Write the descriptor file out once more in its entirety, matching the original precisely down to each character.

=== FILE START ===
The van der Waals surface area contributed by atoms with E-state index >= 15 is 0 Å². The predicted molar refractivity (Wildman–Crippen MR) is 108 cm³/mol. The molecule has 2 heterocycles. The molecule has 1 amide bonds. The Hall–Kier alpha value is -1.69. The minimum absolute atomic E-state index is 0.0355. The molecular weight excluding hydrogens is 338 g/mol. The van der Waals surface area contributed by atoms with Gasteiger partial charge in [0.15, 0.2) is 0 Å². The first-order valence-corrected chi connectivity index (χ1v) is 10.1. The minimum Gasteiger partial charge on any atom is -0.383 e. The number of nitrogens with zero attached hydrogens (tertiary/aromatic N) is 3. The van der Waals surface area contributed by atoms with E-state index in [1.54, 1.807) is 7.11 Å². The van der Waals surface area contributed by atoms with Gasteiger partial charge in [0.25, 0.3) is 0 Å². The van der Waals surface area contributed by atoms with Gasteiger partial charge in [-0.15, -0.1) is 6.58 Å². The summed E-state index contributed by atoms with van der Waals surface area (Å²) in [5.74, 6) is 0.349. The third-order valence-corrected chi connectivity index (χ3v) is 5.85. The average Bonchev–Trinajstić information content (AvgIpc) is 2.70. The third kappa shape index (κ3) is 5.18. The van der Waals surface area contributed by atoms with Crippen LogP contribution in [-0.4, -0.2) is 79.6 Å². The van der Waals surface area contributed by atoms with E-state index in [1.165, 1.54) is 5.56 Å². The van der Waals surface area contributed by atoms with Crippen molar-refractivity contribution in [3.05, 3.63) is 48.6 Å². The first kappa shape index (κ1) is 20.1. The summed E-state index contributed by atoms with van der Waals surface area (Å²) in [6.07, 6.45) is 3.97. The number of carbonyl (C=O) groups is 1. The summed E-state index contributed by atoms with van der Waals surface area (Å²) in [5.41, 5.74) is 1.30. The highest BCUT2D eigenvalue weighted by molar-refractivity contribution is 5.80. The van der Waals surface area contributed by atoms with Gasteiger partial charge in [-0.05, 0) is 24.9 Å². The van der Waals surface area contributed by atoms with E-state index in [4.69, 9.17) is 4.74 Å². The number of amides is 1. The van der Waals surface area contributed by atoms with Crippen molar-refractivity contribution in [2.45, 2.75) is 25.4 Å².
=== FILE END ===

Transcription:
The van der Waals surface area contributed by atoms with E-state index >= 15 is 0 Å². The predicted molar refractivity (Wildman–Crippen MR) is 108 cm³/mol. The molecule has 2 heterocycles. The molecule has 1 amide bonds. The Hall–Kier alpha value is -1.69. The minimum absolute atomic E-state index is 0.0355. The molecular weight excluding hydrogens is 338 g/mol. The van der Waals surface area contributed by atoms with Gasteiger partial charge in [0.15, 0.2) is 0 Å². The first-order valence-corrected chi connectivity index (χ1v) is 10.1. The minimum Gasteiger partial charge on any atom is -0.383 e. The number of nitrogens with zero attached hydrogens (tertiary/aromatic N) is 3. The van der Waals surface area contributed by atoms with E-state index in [1.54, 1.807) is 7.11 Å². The van der Waals surface area contributed by atoms with Gasteiger partial charge in [0.25, 0.3) is 0 Å². The van der Waals surface area contributed by atoms with Gasteiger partial charge in [-0.15, -0.1) is 6.58 Å². The summed E-state index contributed by atoms with van der Waals surface area (Å²) in [5.74, 6) is 0.349. The third-order valence-corrected chi connectivity index (χ3v) is 5.85. The average Bonchev–Trinajstić information content (AvgIpc) is 2.70. The third kappa shape index (κ3) is 5.18. The van der Waals surface area contributed by atoms with Crippen LogP contribution in [-0.4, -0.2) is 79.6 Å². The van der Waals surface area contributed by atoms with E-state index in [1.165, 1.54) is 5.56 Å². The van der Waals surface area contributed by atoms with Crippen molar-refractivity contribution in [3.05, 3.63) is 48.6 Å². The first kappa shape index (κ1) is 20.1. The summed E-state index contributed by atoms with van der Waals surface area (Å²) in [6.07, 6.45) is 3.97. The number of carbonyl (C=O) groups is 1. The summed E-state index contributed by atoms with van der Waals surface area (Å²) in [5.41, 5.74) is 1.30. The highest BCUT2D eigenvalue weighted by molar-refractivity contribution is 5.80. The van der Waals surface area contributed by atoms with Gasteiger partial charge in [-0.05, 0) is 24.9 Å². The van der Waals surface area contributed by atoms with E-state index in [4.69, 9.17) is 4.74 Å². The number of amides is 1. The van der Waals surface area contributed by atoms with Crippen molar-refractivity contribution in [2.45, 2.75) is 25.4 Å².